Udall & EDF Proposal Would Eliminate Jobs, Over $750 Million in State Revenue for Schools, Health Care and Public Safety

Nov 09, 2017 11:26 AM

UdallRobert McEntyre / NMOGA / Nov. 9, 2017

SANTA FE, NM – Today, New Mexico Senator Tom Udall joined political activist group Environmental Defense Fund in pressuring regulators to adopt devastating rules on New Mexico oil and gas producers. The rules are estimated to cut oil and gas production, resulting in more than $750 million in lost general fund revenue for New Mexico schools, health care, and public safety. The loss in production could also eliminate 2,200 oil and gas jobs and as many as 5,390 direct and indirect full-time jobs.

“Instead of commending New Mexico’s oil and natural gas industry for successfully lowering emissions, Senator Udall is placing special interests ahead of hard working New Mexicans,” said NMOGA Executive Director Ryan Flynn. “Udall’s plan is a solution in search of a problem and will result in the loss of jobs and more than $750 million to the state’s general fund.  That’s a $750 million loss to funding for our schools, health care and public safety. Senator Udall should sit down with operators in his own backyard and learn how they are already achieving the same goals without expensive and unnecessary regulations.” 

Key facts Senator Udall and the Environmental Defense Fund excluded are below:

  • METHANE EMISSIONS ARE ON THE DECLINE: Across the United States and New Mexico, methane emissions from oil and natural gas production are plummeting. According to data publicly available from the EPA, oil and natural gas methane emissions have fallen 19%1, while methane emissions in the San Juan Basin have dropped an astonishing 47%2 and dropped 6%2 in the Permian Basin. This 2011-2016 EPA reported field data is more relevant and current than the EDF report, which is based on 2015 computer-simulated figures.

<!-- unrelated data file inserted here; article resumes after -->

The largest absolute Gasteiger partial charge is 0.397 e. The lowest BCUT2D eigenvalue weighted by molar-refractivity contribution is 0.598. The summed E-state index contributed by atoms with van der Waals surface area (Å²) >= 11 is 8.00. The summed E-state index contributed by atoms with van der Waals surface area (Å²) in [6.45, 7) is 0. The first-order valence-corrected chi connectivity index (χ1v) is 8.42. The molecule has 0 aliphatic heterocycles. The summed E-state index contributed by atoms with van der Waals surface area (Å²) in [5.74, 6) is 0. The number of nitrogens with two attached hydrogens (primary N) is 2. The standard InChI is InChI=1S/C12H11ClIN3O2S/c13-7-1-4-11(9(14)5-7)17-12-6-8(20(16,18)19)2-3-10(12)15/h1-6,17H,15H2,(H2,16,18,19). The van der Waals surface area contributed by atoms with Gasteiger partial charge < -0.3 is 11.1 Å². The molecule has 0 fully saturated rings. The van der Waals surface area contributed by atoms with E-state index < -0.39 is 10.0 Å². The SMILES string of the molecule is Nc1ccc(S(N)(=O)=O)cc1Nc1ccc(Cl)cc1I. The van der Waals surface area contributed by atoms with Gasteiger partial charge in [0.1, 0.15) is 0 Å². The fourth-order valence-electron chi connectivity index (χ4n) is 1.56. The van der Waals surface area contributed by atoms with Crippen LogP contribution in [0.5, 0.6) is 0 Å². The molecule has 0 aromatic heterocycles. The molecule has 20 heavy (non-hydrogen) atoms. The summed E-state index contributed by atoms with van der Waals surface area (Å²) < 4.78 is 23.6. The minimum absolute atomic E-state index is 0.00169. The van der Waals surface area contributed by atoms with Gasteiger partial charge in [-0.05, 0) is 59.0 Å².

• PRODUCTION IS INCREASING AS METHANE DECLINES: Even as methane emissions have dropped, production has continue to increase. In the United States, oil production is up 28%3 and natural gas production has increased by 52%4, while oil production in New Mexico has climbed 104%5 and natural gas production has increased by 1%6.
  • SENATOR UDALL’S RULES WOULD HURT PRODUCTION AND STATE REVENUE: The Interstate Oil & Gas Compact Commission, a bi-partisan group of regulators across the United States, estimates that the rules Senator Udall is advancing would cost New Mexico $5006 million in reduced revenue from oil and $2506 million in reduced revenue from gas. Further injuring the state, the lost production could eliminate 2,200 full-time oil and gas jobs7 and as many as 5,390 direct and indirect full-time jobs7.
  • METHANE VENTING AND FLARING IS DECLINING: The New Mexico Energy, Minerals, and Natural Resources Department reports that flaring of methane during the initial stages of oil and gas production has dropped by more than 50%8 this year alone, even as the number of drilling rigs operating in New Mexico have more than quadrupled9. Methane venting, a process used for safety purposes to relieve well pressure is down by 50%8 this year as well. Overall, only 1% of all gas produced in New Mexico is vented or flared8.